Only hope you are not angry on me, and do not take me seriously, most of the times.

    Regards the books (and other items) and Amazon, you are 100% right.

    Santa

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    Re: Darwin Finches-Galapagos Islands

    Postaj by Santa on sub 16 sij - 0:13

    I know many professors in States teaching evolutionary biology that disagree with Grants about evolution or Darwin finches... But this is another subject to discuss. Surely Darwin finches are very good group to study micro evolution.
    Best regards

    Gost
    Gost

    Re: Darwin Finches-Galapagos Islands

    Postaj by Gost on sub 16 sij - 7:47

    santa, I am glad you agree that Darwin finches are very good group to study micro evolution. I am fascinated with Grants work they did on those desolate Islands with no water and conveniences that you otherwise could have in the Ivory towers of the universities, too boot they had kids to raise under those conditions.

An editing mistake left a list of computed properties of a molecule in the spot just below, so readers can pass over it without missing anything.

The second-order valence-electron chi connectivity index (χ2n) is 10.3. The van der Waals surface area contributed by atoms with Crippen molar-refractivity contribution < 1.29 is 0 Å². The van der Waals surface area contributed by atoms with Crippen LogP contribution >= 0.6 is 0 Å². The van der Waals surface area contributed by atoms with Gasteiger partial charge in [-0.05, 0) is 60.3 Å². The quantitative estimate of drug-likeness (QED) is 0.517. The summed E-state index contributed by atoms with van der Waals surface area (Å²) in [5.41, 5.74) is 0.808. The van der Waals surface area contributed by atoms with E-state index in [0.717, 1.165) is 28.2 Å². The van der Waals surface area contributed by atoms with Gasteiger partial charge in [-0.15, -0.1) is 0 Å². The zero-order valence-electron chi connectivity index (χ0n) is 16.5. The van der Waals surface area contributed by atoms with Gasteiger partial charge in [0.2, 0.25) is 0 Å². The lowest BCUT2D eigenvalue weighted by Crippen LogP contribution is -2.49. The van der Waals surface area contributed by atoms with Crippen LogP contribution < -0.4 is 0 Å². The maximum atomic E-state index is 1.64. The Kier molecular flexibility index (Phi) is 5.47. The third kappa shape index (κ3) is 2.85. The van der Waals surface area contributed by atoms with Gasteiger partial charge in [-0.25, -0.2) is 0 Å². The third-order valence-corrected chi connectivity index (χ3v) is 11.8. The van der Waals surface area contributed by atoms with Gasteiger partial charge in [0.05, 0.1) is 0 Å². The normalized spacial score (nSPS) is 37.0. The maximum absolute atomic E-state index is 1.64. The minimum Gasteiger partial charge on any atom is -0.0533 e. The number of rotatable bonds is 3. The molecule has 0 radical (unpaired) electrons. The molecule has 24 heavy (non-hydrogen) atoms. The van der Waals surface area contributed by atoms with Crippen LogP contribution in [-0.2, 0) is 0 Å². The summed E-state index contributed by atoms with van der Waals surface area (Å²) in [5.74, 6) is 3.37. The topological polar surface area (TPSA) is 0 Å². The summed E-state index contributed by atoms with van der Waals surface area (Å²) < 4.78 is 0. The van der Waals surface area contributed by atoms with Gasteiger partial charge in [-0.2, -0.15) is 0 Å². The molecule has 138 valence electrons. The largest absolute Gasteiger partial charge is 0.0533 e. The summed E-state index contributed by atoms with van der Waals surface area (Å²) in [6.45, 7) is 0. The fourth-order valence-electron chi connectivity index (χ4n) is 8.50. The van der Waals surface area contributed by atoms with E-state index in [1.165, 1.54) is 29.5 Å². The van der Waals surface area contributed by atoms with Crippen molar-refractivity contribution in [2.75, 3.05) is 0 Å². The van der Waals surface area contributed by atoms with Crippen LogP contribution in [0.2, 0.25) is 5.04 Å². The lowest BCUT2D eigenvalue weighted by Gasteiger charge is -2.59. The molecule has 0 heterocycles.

I would like to have some names of those professors in the States that disagree with Grants.
    I would like to read some of their books. Can you give me some names? Do you know where the disagreements are?
    As a hobby, I have been keeping and raising birds for the past 70 years. I have no degrees in Ornithology. I do feel forums are good place to learn.

    Gost
    Gost

    Re: Darwin Finches-Galapagos Islands

    Postaj by Gost on sub 16 sij - 9:01

    http://www.youtube.com/watch?v=l25MBq8T77w&feature=related


    Zadnja promjena: tony; pon 8 vel - 7:27; ukupno mijenjano 3 put/a.

    Miljenko

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    Re: Darwin Finches-Galapagos Islands

    Postaj by Miljenko on sub 16 sij - 10:37

    Tony, that we all better understand what is going on, can you give as a basic principles of the Grant hypothesis about evolution of the Darwin finches?

    Santa

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    Re: Darwin Finches-Galapagos Islands